The manufacturers of medical equipment usually have patient support services, available online via the internet or by telephone, and they should be able to give advice on any potential problems that can be caused by airport security screening.
It is also helpful to carry a letter from your doctor confirming that you have been fitted with the medical equipment, whether this is fitted internally or carried on the outside of the body. This should be shown to the security staff, if possible before you go through screening.
Devices made of or containing metal, such as hip replacements or heart pacemakers, may set off the alarm in the arch metal detectors but will not be affected or damaged by them. They may also be seen on whole body scanners, but again should not be affected or damaged.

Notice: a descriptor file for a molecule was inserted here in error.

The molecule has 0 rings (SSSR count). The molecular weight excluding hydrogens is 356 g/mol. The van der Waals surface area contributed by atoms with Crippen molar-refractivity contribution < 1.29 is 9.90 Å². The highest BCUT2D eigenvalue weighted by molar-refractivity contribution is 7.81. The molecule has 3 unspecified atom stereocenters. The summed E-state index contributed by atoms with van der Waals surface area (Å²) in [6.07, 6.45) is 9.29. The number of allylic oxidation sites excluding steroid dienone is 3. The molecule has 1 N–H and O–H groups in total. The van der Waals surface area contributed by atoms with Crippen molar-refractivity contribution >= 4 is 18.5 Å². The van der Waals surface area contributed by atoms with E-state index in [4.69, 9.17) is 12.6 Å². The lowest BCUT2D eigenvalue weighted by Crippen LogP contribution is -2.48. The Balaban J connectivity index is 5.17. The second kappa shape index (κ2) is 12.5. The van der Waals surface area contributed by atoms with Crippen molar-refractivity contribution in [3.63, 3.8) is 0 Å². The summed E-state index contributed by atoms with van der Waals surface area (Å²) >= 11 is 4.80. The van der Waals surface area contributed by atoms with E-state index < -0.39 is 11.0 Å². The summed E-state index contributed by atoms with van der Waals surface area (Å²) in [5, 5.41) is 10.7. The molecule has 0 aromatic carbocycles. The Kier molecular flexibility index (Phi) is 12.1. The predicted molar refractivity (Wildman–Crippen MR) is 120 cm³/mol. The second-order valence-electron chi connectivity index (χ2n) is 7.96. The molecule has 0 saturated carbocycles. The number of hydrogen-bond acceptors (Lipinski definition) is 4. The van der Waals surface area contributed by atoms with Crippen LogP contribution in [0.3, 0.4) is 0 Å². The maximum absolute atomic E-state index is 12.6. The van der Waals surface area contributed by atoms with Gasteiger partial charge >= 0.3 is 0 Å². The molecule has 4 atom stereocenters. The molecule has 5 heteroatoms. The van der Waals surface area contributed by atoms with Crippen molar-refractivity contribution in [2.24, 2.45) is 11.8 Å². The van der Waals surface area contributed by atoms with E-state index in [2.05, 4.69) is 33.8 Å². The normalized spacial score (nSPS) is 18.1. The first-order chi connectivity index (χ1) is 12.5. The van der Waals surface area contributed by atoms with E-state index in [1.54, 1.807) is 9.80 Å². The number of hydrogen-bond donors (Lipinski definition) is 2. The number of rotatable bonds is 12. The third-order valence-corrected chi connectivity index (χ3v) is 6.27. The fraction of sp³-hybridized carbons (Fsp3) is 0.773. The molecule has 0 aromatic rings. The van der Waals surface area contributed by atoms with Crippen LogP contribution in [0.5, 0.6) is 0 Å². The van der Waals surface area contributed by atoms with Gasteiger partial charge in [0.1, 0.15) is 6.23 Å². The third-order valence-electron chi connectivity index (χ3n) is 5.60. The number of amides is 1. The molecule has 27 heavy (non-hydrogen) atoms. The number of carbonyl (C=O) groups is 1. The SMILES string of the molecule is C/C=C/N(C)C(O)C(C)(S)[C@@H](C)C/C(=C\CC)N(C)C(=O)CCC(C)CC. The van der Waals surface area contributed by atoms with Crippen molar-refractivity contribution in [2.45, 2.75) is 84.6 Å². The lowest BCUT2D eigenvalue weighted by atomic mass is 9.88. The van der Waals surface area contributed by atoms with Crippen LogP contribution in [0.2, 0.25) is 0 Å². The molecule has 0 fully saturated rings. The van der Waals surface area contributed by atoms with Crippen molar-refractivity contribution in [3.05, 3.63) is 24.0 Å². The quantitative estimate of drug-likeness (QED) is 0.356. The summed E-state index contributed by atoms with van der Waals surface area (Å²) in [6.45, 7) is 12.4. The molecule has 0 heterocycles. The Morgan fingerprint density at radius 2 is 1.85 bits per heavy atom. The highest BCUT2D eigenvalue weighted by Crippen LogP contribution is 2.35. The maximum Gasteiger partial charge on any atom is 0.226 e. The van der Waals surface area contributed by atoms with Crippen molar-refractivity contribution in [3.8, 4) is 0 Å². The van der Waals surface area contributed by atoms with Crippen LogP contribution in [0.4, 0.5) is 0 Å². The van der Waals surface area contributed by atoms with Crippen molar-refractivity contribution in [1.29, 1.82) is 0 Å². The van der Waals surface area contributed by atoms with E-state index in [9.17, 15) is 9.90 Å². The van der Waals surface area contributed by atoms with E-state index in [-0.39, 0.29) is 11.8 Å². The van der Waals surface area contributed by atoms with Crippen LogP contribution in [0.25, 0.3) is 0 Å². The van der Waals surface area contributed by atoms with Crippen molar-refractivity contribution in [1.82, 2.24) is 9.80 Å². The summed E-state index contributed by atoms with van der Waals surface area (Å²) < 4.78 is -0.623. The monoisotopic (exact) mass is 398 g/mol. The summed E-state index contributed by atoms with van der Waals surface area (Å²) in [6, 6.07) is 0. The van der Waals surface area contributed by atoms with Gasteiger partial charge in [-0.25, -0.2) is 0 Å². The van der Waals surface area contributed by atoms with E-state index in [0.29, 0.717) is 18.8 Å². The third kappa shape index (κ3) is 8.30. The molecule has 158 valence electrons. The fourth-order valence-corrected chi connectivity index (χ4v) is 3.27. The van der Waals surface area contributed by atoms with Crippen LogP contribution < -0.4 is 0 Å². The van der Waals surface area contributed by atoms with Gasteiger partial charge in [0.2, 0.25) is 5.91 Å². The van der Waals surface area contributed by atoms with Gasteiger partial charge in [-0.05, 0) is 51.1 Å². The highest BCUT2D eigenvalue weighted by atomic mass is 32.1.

There are a number of manufacturers of insulin pumps and unfortunately they do not all give the same advice. This varies from assurance that the pumps can safely go through any screening equipment, including X-ray equipment, to advice that the equipment may be affected by even the low-dose X-ray equipment used in some whole body scanners.
If you use an insulin pump, it is therefore important to contact the manufacturer of the particular pump that you use for advice. It is also sensible to contact your airline and the airports you will travel through to find out their requirements if the manufacturer advises that your pump cannot go through some screening equipment.